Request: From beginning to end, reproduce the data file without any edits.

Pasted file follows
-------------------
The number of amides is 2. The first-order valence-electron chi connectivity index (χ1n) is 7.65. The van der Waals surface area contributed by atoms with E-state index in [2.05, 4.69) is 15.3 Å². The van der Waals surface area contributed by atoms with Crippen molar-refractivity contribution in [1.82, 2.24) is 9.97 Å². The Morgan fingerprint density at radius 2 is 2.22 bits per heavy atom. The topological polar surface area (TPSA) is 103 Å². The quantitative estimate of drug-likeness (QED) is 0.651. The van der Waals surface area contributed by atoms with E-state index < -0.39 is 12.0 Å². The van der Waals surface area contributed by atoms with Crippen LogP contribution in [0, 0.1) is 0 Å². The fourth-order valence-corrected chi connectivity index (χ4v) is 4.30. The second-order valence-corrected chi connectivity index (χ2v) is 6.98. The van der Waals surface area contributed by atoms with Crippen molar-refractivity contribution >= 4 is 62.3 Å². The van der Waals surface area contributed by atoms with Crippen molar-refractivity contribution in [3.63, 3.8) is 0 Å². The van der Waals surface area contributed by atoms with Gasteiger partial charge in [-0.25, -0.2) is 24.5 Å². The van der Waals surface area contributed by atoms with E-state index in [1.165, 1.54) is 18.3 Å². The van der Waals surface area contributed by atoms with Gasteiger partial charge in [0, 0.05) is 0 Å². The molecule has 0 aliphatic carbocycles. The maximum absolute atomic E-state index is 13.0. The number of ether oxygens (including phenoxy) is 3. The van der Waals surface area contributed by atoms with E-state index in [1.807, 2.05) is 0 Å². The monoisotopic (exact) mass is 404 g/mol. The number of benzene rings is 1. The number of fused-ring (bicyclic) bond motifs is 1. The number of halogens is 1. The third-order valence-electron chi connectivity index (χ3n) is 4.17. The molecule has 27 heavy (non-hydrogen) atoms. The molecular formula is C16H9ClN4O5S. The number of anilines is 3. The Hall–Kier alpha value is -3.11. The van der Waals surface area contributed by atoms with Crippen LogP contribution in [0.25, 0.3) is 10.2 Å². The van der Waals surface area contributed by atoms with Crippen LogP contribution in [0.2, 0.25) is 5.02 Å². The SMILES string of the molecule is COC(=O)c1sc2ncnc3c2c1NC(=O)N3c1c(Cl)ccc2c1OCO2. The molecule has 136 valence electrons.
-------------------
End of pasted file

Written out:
The number of amides is 2. The first-order valence-electron chi connectivity index (χ1n) is 7.65. The van der Waals surface area contributed by atoms with E-state index in [2.05, 4.69) is 15.3 Å². The van der Waals surface area contributed by atoms with Crippen molar-refractivity contribution in [1.82, 2.24) is 9.97 Å². The Morgan fingerprint density at radius 2 is 2.22 bits per heavy atom. The topological polar surface area (TPSA) is 103 Å². The quantitative estimate of drug-likeness (QED) is 0.651. The van der Waals surface area contributed by atoms with E-state index < -0.39 is 12.0 Å². The van der Waals surface area contributed by atoms with Crippen LogP contribution in [0, 0.1) is 0 Å². The fourth-order valence-corrected chi connectivity index (χ4v) is 4.30. The second-order valence-corrected chi connectivity index (χ2v) is 6.98. The van der Waals surface area contributed by atoms with Crippen molar-refractivity contribution >= 4 is 62.3 Å². The van der Waals surface area contributed by atoms with Crippen molar-refractivity contribution in [3.63, 3.8) is 0 Å². The van der Waals surface area contributed by atoms with Gasteiger partial charge in [-0.25, -0.2) is 24.5 Å². The van der Waals surface area contributed by atoms with E-state index in [1.165, 1.54) is 18.3 Å². The van der Waals surface area contributed by atoms with Gasteiger partial charge in [0, 0.05) is 0 Å². The molecule has 0 aliphatic carbocycles. The maximum absolute atomic E-state index is 13.0. The number of ether oxygens (including phenoxy) is 3. The van der Waals surface area contributed by atoms with E-state index in [1.807, 2.05) is 0 Å². The monoisotopic (exact) mass is 404 g/mol. The number of benzene rings is 1. The number of fused-ring (bicyclic) bond motifs is 1. The number of halogens is 1. The third-order valence-electron chi connectivity index (χ3n) is 4.17. The molecule has 27 heavy (non-hydrogen) atoms. The molecular formula is C16H9ClN4O5S. The number of anilines is 3. The Hall–Kier alpha value is -3.11. The van der Waals surface area contributed by atoms with Crippen LogP contribution in [0.25, 0.3) is 10.2 Å². The van der Waals surface area contributed by atoms with Crippen LogP contribution in [0.2, 0.25) is 5.02 Å². The SMILES string of the molecule is COC(=O)c1sc2ncnc3c2c1NC(=O)N3c1c(Cl)ccc2c1OCO2. The molecule has 136 valence electrons.